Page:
I also don’t understand the objection to having students look things up online. Understanding how to learn new things for yourself is an important skill for an adult, since we can’t possibly teach kids everything they need to know in school. This is a skill, and it should be taught. It takes time to learn how to distinguish which sources are credible, to learn how to cross-check what you read with different sources, to learn where to look for information and what to make of it when you get it. Children also have to learn what level of understanding they need at any given time – there’s a tradeoff between how well you can understand something and how much time and effort you put into learning it. You can’t just keep researching forever. Depending on the level of coverage you need, the way you search should be different. These are all things that kids have to practice, and a teacher can help them with it. Later on they’ll need other research skills, like documenting and citing their references and keeping and organizing notes for themselves. They’ll be able to learn these more effectively if they’re already comfortable with learning things online in a more relaxed context.

    I don’t really expect a fifth-grade teacher to have a good understanding of how magnetism works, so maybe it’s better for young students to learn how to make sense of a Wikipedia article than to be taught something incorrect by a teacher. It doesn’t necessarily mean the teacher’s being lazy. It might just mean they recognize their boundaries.

  2. #2 Jenny
    January 11, 2010

    Students do end up memorizing a lot of stuff in school. I hope that they actually understand it pretty well. However, we throw a lot at them in a pretty short time and there is no way it is all going to stick with them. That said, it’s possible that things they don’t truly remember (or don’t think they do) are still building a foundation for future learning.

    (I don’t know if this is making sense the way it does in my head. I have to rush to pick up my class from PE and I’m not getting my thoughts in order too well.)

  3. #3 Shawn Smith
    January 11, 2010

    Rhett, please turn close the <sup> tag. It’s getting really tough to read. Let’s see if this helps:

  4. #4 Rhett Allain
    January 11, 2010


    Sorry about that – I wasn’t paying attention. Fixed it. Thanks for pointing out my error.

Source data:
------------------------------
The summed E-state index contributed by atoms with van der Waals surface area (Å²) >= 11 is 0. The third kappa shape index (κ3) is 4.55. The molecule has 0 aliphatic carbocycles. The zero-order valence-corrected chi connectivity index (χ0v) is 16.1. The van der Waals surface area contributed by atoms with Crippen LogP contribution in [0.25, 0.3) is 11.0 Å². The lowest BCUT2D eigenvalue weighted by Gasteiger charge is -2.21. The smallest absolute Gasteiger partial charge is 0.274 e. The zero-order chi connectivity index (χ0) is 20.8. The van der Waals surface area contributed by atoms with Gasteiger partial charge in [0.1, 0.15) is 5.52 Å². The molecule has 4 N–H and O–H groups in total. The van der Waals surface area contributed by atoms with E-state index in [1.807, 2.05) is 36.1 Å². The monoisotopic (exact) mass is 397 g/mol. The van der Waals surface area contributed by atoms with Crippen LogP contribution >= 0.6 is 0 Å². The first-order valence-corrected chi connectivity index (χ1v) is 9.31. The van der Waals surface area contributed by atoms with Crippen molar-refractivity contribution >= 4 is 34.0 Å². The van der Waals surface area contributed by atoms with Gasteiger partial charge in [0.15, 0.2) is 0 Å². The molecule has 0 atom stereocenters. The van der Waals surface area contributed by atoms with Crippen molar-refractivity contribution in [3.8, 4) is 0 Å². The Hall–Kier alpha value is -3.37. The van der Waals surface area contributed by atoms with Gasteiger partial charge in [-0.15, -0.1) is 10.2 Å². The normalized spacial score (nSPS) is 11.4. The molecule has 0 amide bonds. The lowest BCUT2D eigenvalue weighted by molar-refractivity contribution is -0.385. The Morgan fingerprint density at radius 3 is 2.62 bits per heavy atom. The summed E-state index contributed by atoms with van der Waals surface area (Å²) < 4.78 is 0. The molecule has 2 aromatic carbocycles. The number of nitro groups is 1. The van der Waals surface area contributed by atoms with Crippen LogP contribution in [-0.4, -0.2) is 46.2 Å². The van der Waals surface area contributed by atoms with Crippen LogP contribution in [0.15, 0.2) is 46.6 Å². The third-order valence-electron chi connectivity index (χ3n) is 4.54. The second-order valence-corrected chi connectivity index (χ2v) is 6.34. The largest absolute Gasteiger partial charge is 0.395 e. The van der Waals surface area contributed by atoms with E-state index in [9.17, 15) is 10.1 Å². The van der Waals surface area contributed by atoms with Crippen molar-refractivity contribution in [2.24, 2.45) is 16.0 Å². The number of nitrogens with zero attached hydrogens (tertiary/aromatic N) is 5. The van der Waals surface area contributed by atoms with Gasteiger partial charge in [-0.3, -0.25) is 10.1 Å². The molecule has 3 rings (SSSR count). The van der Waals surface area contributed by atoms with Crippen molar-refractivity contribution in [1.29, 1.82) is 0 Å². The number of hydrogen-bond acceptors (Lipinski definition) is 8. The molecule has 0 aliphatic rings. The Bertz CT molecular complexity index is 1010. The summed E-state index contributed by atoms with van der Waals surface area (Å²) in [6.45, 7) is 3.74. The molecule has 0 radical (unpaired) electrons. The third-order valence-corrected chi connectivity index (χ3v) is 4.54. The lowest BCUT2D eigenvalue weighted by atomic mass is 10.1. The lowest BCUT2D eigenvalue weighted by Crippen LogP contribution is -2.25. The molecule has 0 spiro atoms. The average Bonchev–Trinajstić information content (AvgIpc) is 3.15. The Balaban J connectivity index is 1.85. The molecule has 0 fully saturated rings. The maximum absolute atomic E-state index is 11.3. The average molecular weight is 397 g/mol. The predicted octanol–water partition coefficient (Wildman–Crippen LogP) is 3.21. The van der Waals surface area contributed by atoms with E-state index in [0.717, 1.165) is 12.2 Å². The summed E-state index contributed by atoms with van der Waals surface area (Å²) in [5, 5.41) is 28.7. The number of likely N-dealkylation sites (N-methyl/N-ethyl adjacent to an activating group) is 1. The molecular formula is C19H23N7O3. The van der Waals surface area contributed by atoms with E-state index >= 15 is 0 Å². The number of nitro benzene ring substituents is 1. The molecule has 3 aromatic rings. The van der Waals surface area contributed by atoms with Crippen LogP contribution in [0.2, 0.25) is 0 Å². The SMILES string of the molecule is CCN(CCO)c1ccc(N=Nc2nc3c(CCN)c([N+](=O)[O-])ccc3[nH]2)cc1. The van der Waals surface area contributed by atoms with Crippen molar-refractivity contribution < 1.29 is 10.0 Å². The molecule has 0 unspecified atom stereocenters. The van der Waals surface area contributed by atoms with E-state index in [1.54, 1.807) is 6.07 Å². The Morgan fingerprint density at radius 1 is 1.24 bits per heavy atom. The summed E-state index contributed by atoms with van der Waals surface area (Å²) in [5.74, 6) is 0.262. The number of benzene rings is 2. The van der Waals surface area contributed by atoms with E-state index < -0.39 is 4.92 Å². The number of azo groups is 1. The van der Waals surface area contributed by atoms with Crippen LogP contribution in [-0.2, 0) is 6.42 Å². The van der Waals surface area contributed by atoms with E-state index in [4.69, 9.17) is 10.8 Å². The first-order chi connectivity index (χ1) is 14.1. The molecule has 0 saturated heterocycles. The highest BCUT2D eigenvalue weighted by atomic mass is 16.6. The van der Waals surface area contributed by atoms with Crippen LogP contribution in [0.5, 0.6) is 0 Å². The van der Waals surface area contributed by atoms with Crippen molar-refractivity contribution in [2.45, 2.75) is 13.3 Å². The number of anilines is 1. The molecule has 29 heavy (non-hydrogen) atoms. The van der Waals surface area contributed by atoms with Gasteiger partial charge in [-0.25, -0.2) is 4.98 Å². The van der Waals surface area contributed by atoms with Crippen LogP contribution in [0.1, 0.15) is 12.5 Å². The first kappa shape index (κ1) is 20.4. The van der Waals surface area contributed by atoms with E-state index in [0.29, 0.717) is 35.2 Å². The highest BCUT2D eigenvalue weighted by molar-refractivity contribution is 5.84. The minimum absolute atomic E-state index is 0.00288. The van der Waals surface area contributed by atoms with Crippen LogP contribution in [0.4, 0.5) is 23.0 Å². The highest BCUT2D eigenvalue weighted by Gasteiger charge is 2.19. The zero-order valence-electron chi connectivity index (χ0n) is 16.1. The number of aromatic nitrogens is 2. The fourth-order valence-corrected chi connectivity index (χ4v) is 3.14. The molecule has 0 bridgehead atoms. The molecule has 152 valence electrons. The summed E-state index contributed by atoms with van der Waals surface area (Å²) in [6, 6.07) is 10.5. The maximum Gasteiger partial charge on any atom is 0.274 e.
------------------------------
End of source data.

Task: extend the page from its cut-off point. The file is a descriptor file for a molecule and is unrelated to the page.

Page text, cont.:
5. #5 Willy
    January 11, 2010

    When I taught high school science I tried to keep memorization out of it. I wanted the students to engage in higher level thinking, not just spewing definitions memorized so we could move on to the next chapter. Being able to take what seems like disparate information and ‘draw a line through the points’ was the goal I sought for my students. Even Einstein said, “never memorize what you can look up in books.”

    Most high school science is taught like history, with similarly disastrous results. Back in 1964 Richard Feynman told the AAPT to “teach the wonders” of science. They still haven’t gotten that message.

  6. #6 Shawn Smith
    January 11, 2010


    You’re welcome, and thanks so much for fixing that so quickly! On IE6, by the time the captions (Name:, Email Address:, etc.) for the entry boxes appeared, they were only a couple pixels high.

  7. #7 Alex
    January 11, 2010

    Yes you can talk about magnetism being a result of electron spins aligning but is there any chance that a 5th grader has any idea what spin is? I’m nearly through with a PhD in physics and I’m still not very comfortable with spin. If you want to talk about electrons to a 5th grader I’d be more inclined to say something like, “the electrons are all behaving the same way,” and just leave it at that. You can still talk about domains, you can still talk about temperature and thermal motion and how this destroys magnetism but I don’t think there’s anything to be gained by talking about spin. But maybe I’m wrong. I’m not used to teaching 5th graders.